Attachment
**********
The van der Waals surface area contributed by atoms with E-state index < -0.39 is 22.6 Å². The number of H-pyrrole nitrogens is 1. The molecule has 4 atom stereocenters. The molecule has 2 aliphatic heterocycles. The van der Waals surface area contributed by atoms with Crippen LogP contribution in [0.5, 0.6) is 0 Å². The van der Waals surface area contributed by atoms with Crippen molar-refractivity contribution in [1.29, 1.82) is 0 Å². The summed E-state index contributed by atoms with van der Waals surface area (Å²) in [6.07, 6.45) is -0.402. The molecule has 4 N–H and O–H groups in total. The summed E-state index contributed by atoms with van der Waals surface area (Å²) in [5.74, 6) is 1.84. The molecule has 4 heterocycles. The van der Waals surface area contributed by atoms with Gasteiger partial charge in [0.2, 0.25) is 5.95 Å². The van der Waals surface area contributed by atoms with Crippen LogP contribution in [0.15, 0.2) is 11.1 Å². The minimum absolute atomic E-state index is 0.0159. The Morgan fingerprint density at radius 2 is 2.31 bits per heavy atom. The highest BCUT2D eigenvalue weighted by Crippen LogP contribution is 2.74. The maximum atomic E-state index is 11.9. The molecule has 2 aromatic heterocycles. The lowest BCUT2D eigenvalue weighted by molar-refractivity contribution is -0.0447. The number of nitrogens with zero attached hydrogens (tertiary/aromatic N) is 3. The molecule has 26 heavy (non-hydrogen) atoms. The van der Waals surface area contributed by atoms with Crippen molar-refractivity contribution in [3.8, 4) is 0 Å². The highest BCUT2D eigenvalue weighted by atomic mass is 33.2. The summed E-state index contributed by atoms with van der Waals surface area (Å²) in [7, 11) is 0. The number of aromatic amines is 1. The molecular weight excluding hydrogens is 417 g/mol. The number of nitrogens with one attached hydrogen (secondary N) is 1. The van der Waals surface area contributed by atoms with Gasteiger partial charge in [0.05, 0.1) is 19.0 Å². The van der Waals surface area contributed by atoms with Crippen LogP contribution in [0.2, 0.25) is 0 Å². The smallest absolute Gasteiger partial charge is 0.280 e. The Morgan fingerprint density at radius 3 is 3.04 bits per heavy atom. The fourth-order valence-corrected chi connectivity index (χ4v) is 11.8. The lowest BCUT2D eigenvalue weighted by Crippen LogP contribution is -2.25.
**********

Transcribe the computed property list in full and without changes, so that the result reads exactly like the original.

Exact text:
The van der Waals surface area contributed by atoms with E-state index < -0.39 is 22.6 Å². The number of H-pyrrole nitrogens is 1. The molecule has 4 atom stereocenters. The molecule has 2 aliphatic heterocycles. The van der Waals surface area contributed by atoms with Crippen LogP contribution in [0.5, 0.6) is 0 Å². The van der Waals surface area contributed by atoms with Crippen molar-refractivity contribution in [1.29, 1.82) is 0 Å². The summed E-state index contributed by atoms with van der Waals surface area (Å²) in [6.07, 6.45) is -0.402. The molecule has 4 N–H and O–H groups in total. The summed E-state index contributed by atoms with van der Waals surface area (Å²) in [5.74, 6) is 1.84. The molecule has 4 heterocycles. The van der Waals surface area contributed by atoms with Gasteiger partial charge in [0.2, 0.25) is 5.95 Å². The van der Waals surface area contributed by atoms with Crippen LogP contribution in [0.15, 0.2) is 11.1 Å². The minimum absolute atomic E-state index is 0.0159. The Morgan fingerprint density at radius 2 is 2.31 bits per heavy atom. The highest BCUT2D eigenvalue weighted by Crippen LogP contribution is 2.74. The maximum atomic E-state index is 11.9. The molecule has 2 aromatic heterocycles. The lowest BCUT2D eigenvalue weighted by molar-refractivity contribution is -0.0447. The number of nitrogens with zero attached hydrogens (tertiary/aromatic N) is 3. The molecule has 26 heavy (non-hydrogen) atoms. The van der Waals surface area contributed by atoms with Crippen molar-refractivity contribution in [3.8, 4) is 0 Å². The highest BCUT2D eigenvalue weighted by atomic mass is 33.2. The summed E-state index contributed by atoms with van der Waals surface area (Å²) in [7, 11) is 0. The number of aromatic amines is 1. The molecular weight excluding hydrogens is 417 g/mol. The number of nitrogens with one attached hydrogen (secondary N) is 1. The van der Waals surface area contributed by atoms with Gasteiger partial charge in [0.05, 0.1) is 19.0 Å². The van der Waals surface area contributed by atoms with Crippen LogP contribution in [0.2, 0.25) is 0 Å². The smallest absolute Gasteiger partial charge is 0.280 e. The Morgan fingerprint density at radius 3 is 3.04 bits per heavy atom. The fourth-order valence-corrected chi connectivity index (χ4v) is 11.8. The lowest BCUT2D eigenvalue weighted by Crippen LogP contribution is -2.25.